Bishop J.C. Ryle (1816-1900)

Discussion in 'Other Christian Denominations' started by Martin Marprelate, Apr 23, 2016.

  1. Martin Marprelate

    Martin Marprelate
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    May 10th will be the bicentenary of the birth of J.C. Ryle, the great Protestant Bishop of Liverpool.

    He may not be as well known in the USA as he is among British Reformed Christians. His great book, Holiness and his Expository Thoughts on the Gospels should be on every Christian's bookshelf (or on his Kindle!).

    Writing of the vital principles of Christianity, he declared them to be:

    The extreme sinfulness of sin, and my own personal sinfulness, hopelessness and personal need. The entire suitableness of our Lord Jesus Christ by His sacrifice, substitution and intercession, to be the Saviour of the sinner's soul. The overwhelming value of a soul, as compared to anything else. The absolute necessity of anybody who would be saved being born again, or converted by the Holy Ghost. The indispensable necessity of holiness of life, being the only true evidence of a true Christian. The absolute need for coming out from the world and being separate from the vain customs, recreations and standard of what's right, as well as from its sins. The supremacy of the Bible as the only rule of what is true in faith, or right in practice, and the need of regularly reading and studying it. The absolute necessity of daily private prayer and communion with God, if anyone intends to lead the life of a true Christian. The enormous value of what are called Protestant principles, as compared with Romanism. The unspeakable excellence and beauty of the doctrine of the Second Advent of our Lord and Saviour Jesus Christ. the unutterable folly of supposing that Baptism is Regeneration, or formal going to Church Christianity, or taking the sacrament a means of wiping away sin, or clergymen to know more of the Bible than other people, or to be mediators between God and man by virtue of their office.

    [Quotation taken from the May issue of the Banner of Truth magazine]
     
    #1 Martin Marprelate, Apr 23, 2016
    Last edited: Apr 23, 2016
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  2. Gerhard Ebersoehn

    Gerhard Ebersoehn
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  3. Rippon

    Rippon
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    .
    (Or on their kindle!)

    The famous Anglican was a good friend of Charles Spurgeon. J.C. Ryle was from the Evangelical wing of the Anglican church.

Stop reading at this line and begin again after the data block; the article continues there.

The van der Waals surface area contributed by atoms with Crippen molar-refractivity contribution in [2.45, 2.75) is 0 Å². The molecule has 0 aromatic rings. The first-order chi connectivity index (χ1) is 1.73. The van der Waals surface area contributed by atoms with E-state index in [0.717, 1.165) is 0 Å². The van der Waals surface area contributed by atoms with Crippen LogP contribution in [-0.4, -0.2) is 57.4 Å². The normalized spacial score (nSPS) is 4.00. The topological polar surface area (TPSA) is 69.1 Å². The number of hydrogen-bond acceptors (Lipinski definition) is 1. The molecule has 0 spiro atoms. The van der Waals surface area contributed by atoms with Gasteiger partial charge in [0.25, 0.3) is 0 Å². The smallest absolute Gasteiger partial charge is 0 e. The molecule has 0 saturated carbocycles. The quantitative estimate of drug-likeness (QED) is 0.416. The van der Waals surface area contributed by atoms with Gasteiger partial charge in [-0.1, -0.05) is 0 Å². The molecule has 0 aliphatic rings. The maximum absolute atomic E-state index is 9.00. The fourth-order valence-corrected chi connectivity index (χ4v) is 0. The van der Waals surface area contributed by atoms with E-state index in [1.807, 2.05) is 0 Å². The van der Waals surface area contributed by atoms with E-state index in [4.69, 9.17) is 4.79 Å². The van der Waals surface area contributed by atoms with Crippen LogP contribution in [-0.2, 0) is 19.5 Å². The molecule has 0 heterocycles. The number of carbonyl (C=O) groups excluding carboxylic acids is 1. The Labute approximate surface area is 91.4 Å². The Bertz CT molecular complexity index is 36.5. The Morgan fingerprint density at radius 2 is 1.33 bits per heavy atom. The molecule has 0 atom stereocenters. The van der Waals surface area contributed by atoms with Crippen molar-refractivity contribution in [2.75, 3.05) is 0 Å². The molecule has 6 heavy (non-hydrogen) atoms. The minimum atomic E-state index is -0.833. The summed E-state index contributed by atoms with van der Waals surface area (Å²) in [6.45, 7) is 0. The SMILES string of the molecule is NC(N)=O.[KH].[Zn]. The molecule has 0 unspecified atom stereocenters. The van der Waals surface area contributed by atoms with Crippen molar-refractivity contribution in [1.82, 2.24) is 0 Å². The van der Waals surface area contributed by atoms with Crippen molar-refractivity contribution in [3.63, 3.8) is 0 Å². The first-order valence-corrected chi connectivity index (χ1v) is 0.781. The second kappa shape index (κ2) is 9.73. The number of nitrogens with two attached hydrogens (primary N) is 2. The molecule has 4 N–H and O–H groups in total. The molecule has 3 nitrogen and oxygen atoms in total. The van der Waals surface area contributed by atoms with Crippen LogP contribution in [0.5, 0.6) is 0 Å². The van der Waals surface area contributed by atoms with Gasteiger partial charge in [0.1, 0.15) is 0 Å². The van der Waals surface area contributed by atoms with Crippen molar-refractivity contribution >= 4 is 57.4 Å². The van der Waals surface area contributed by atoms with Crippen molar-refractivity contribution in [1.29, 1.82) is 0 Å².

I have profited from his wonderful book Christian Leaders of the 18th Century.

    He speaks so clearly and devotionally. I value his works a great deal.
     
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  4. Martin Marprelate

    Martin Marprelate
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    No. On his kindle. Good grammar trumps political correctness every time. :D

    But we agree on one thing- Ryle is great!
     
  5. ReformedBaptist

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    I know J.C. Ryle's work well. I have and have read Holiness. I also have Expository Thoughts and use that in family worship for our teaching/devotional by reading it together.
     
  6. Jerome

    Jerome
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    Have you read his Scattered and Gathered?

    A sample:

    "Reader, however great the difficulties surrounding many parts of unfulfilled prophecy, two points appear to my own mind to stand out as plainly as if written by a sunbeam. One of these points is the second personal advent of our Lord Jesus Christ before the Millennium.—The other of these points is the future literal gathering of the Jewish nation, and their restoration to their own land.—I tell no man that these two truths are essential to salvation, and that he cannot be saved except he sees them with my eyes. But I tell any man that these truths appear to me distinctly set down in holy Scripture, and that the denial of them is as astonishing and incomprehensible to my own mind as the denial of the divinity of Christ."
     
  7. Martin Marprelate

    Martin Marprelate
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    I have, but I can't lay my hands on a copy now. It is a fine example of how even the very best of men can make fools of themselves in the matter of prophecy.

    I think it may be in that book that he wrote in the early 1850s that since the world was being ravaged by war (Crimean War), disease (cholera epidemics in Britain) and famine (Irish potato famine) the horsemen of the Apocalypse were riding and the end could be expected any day. :rolleyes:

    '.....All these things must happen, but the end is not yet' (Matthew 24:6).
     
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